The Pill, Our Bodies, and Ourselves

The Pill, Our Bodies, and Ourselves

By Hwaa Irfan

    “I do wish to emphasize that on safety grounds the diaphragm is clearly the best contraceptive”.
    – Djerassi, the inventor of the Pill in the publication “The Politics of Contraceptives

In nature, the human body’s inability to conceive of child is prevented by one of the following conditions:

• Extreme hunger/anorexia due to low body fat which is exampled by young sports women who obsess on keeping their weight down to a minimum level

• Psychological stress

• Menopause

• Born sterile

• Physiological disorder

At the beginning of the journey towards objectification of our bodies as objects of pleasure, middle class women at the turn of the 20th century sought to extrapolate their bodies from its normal function in an attempt to take control of their meaningless lives. The poor were the means by which such women activists as Marie Stopes and Margaret Sanger were to exercise, impose and advance systemic birth control at the beginning of the 20th century. Years later, the logic of one Arab Muslim woman to renowned and controversial feminist, Germaine Greer has turned out to be true:

    “A woman who uses the pill is afraid she will bear a sterile child: from her mother’s milk comes the baby’s blood and from his blood originated his semen. And in his blood will remain the chemical made for the prevention of pregnancy. Boys and girls alike, the Pill will make them sterile. And sterility is considered by us a punishment of God”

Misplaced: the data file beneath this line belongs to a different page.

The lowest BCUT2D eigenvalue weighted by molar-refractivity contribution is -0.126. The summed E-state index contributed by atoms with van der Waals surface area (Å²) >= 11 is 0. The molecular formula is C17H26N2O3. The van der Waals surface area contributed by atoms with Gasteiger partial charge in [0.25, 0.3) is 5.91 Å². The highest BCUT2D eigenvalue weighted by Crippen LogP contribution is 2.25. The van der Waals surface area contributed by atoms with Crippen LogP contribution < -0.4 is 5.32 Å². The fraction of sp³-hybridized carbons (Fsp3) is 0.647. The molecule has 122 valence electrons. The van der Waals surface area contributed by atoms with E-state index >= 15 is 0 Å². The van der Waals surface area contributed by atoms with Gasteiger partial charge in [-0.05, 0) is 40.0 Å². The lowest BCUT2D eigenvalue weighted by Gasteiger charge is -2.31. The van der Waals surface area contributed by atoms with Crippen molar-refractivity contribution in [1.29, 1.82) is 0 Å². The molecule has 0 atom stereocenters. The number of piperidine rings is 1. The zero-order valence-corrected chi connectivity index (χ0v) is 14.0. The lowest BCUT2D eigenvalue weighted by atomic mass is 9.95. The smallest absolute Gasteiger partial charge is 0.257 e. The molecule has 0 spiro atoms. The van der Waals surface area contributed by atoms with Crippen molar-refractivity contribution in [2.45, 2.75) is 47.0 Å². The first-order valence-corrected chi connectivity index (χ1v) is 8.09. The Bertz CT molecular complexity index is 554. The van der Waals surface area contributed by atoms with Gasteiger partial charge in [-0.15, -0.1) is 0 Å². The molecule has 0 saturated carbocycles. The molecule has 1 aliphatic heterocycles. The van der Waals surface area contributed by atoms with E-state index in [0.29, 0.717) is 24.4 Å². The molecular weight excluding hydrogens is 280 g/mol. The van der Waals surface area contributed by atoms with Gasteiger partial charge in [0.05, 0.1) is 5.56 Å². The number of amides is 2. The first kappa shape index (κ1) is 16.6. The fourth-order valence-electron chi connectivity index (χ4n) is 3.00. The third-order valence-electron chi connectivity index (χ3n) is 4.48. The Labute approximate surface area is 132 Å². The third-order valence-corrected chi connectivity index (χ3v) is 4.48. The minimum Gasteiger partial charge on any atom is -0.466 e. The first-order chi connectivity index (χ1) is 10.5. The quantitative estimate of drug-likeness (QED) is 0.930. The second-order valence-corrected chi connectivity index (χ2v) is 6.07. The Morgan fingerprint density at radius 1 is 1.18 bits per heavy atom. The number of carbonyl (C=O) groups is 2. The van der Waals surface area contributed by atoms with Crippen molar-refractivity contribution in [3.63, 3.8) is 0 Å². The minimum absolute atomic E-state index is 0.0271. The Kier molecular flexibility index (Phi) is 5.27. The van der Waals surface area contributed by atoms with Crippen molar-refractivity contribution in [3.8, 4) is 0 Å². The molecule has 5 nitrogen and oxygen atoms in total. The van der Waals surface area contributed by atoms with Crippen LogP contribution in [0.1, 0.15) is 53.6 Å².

This was the case with the high oestrogen contraceptive DES (diethylstilboestrol), for the sons and daughters born of women who took DES, had impaired fertility. As many as 5 – 7 million women in California took DES, and of those only 45% of these women were able to have children.

The Pill

According to Dr. Mercola, the Economist wrote:

    “The birth control pill, which the FDA approved 50 years ago, was the first medicine designed to be taken by people who were not sick. In 1999, it was called the most important scientific advance of the 20th century”

Carl Djerassi, the inventor of the Pill in the early 1950s acclaimed:

    “… it is the only patent for a drug listed in the National Inventors Hall of Fame in Washington”

The body in full health has all that it needs to sustain itself outside of the necessary “foods” for sustenance and maintenance, and outside of external forces which may undermine the functioning of the body as a part of nature’s law. The hormonal system of the body plays a fundamental role as “gofers” of the body transporting any necessary chemical deposits to their target points. When we add artificial hormones to what we already have for whatever reason, we upset the workings of the body’s own hormones.
Progesterone was chosen in the early 20th century because even then, the carcinogenic properties of estrogen although miscalculated, had been recognized. But what are the overall implications when the entire endocrine system is disrupted?

A case presented to the British High Court of 100+ women, involved Organon Laboratories, Schering Healthcare and Wyeth. Filed under the Consumer Protection Act, the argument was that ‘the pill’ is unsafe and further research should have been carried out before the third generation pill was introduced in the early ‘80s. Representing lawyer Martyn Day informed the media: